The outcomes of state tax ballot measures on Election Day were a mixed bag for progressives.
In one high-profile contest, Arizona voters approved a tax increase for high earners. In other states, voters rejected revenue raisers or supported tax cuts.
Experts said messaging likely played a key role in the results. Measures that don't specify a use for the new funds, they said, typically fare worse than those that explain to voters how the additional money will be allocated.
Voters in the battleground state of Arizona approved a measure, Proposition 208, to impose a 3.5 percent surcharge on income above $250,000 for individuals and $500,000 for married couples. That will have the effect of raising the top state income tax rate from 4.5 percent to 8 percent.
The ballot measure, backed by Democratic leaders and labor groups, specified that revenue raised from the surcharge will go to education-related expenses like hiring teachers, raising teacher salaries, and career and technical education programs for high school students.
Opponents argued the tax increase would hurt the state’s business climate, while supporters countered that providing more resources for education would strengthen Arizona’s economy.
“By voting Yes on 208, Arizona voters made it loud and clear they want teachers to be compensated properly and have the resources needed to successfully educate their students,” Joe Thomas, president of the Arizona Education Association, said in a statement.
Meanwhile, voters in Illinois, a state that consistently votes Democratic in presidential elections, rejected a ballot measure that would have raised taxes on high-income households.
The Illinois measure would have amended the state constitution to do away with the requirement for a flat income tax. The measure did not set new rates, but the state legislature had approved a new structure that would have taken effect had the amendment passed. Under that new rate structure, only people with income above $250,000 would have seen a top marginal tax rate that’s higher than the current flat rate of 4.95 percent.
Advocates for the measure, including Gov. J.B. Pritzker (D) and labor groups, argued it would help provide more revenue for education and address the state’s deficit, even though the ballot measure didn’t specify where the new funds would be allocated.
Opponents, including business groups and conservatives, argued the measure would increase taxes on small businesses and that state politicians can’t be trusted with additional taxpayer dollars.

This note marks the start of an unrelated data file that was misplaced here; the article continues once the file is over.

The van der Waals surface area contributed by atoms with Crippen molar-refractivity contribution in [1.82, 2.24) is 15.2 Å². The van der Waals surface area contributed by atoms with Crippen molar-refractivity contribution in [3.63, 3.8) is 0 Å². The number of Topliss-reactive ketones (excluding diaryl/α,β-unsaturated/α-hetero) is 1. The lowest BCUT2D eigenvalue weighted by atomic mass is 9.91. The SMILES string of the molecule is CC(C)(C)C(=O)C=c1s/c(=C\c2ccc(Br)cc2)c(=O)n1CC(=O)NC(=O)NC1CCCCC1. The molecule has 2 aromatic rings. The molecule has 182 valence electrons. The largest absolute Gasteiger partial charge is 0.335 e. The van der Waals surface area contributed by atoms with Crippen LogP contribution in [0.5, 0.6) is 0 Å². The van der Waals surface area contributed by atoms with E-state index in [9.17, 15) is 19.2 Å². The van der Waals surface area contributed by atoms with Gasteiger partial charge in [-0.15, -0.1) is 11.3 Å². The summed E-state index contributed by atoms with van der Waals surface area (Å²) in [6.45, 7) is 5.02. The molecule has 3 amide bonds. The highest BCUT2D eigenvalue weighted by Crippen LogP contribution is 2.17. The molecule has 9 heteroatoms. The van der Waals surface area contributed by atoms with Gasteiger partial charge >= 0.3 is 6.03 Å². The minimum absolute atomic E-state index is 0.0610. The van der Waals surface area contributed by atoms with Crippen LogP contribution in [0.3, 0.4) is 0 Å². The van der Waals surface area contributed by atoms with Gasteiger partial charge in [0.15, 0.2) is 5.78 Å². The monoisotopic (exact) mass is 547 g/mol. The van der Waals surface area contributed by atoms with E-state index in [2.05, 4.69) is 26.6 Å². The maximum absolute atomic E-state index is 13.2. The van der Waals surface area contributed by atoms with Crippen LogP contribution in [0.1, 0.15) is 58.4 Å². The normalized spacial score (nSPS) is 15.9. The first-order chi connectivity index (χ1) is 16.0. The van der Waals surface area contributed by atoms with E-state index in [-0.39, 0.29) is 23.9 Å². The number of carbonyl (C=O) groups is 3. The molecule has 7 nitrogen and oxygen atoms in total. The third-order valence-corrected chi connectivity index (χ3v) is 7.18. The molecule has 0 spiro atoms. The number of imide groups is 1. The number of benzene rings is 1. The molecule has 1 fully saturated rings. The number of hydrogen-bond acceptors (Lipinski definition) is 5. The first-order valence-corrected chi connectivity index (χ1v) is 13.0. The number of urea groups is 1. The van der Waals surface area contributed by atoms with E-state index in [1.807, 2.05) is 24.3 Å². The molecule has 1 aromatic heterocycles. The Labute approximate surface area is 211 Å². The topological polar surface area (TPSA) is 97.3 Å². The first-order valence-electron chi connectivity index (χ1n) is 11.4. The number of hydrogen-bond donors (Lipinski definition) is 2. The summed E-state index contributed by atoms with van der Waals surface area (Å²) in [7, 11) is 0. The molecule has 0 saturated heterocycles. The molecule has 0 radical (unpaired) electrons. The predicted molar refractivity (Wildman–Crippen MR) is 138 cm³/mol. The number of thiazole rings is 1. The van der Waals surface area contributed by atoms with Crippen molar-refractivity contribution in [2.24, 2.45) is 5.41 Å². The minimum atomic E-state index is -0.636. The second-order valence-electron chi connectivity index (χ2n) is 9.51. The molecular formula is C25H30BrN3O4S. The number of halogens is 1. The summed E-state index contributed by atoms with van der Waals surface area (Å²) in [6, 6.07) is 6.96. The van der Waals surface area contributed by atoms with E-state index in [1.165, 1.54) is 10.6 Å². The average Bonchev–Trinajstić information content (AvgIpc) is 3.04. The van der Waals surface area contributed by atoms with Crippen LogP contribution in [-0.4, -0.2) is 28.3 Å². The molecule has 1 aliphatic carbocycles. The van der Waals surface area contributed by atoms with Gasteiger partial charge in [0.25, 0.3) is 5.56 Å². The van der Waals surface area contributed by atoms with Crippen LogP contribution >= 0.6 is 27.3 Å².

The measure was rejected 55 percent to 45 percent.
In Colorado, a state that has trended Democratic in recent elections, voters approved a ballot measure to lower the state’s flat income tax rate from 4.63 percent to 4.55 percent. The change is retroactive to the beginning of the year.
The measure was authored by a Republican state lawmaker, and supporters argued it would provide tax relief to residents amid the coronavirus pandemic. Gov. Jared PolisJared Schutz PolisBipartisan push for vocational training focuses on funding, curricula The Hill's Morning Report - Presented by Alibaba - House Democrats plagued by Biden agenda troubles Majority of unvaccinated in Colorado have no plans to get inoculated: poll MORE (D) was supportive of the goal of the initiative.
Opponents argued it would primarily benefit the wealthy.
Progressives had tried to get a measure on the ballot to raise taxes on high earners and lower taxes for others, but were unable to secure enough signatures.
Colorado voters also approved a measure to repeal an amendment to the state constitution that required residential property to be no more than 45 percent of the state’s property-tax base. The measure drew both bipartisan support and opposition.
Jared Walczak, vice president of state projects at the right-leaning Tax Foundation, said the overall outcome of state ballot measures this year is in line with the recent trend of income tax increases being more likely to pass when the revenue raised by the tax is dedicated to a specific purpose.
“Voters tend to resist income tax increases, even if just on high earners, unless the increase is tied to a spending priority they favor,” he told The Hill. “Just increases for general revenue struggle at the polls, but voters are more willing to consider a tax increase when it’s tied to education or health care or transportation.”
Frank Clemente, executive director of the progressive Americans for Tax Fairness, similarly said that ballot measures to raise taxes fare better when they specify the purpose. He also said voters can be particularly receptive to anti-tax messages when the economy is bad, regardless of whether those arguments are accurate.
Richard Auxier, a senior policy associate at the Urban-Brookings Tax Policy Center, which is led by a former Obama administration official, said the Arizona ballot measure “was so much simpler” than the Illinois one.
One key state tax-related ballot measure that had yet to be called by the Associated Press as of Friday afternoon was California’s Proposition 15.
That measure — championed by Democratic politicians and opposed by business groups — would raise taxes on commercial property by requiring properties worth more than $3 million to be taxed based on the price at which they could be sold, rather than their purchase price. Revenue raised under the measure would go to local governments and schools.
As of Friday afternoon, there were slightly more "no" votes than "yes" votes for the measure.
All four state ballot measures on legalizing and taxing recreational marijuana were approved. Those measures were on ballots in New Jersey, Arizona, South Dakota and Montana.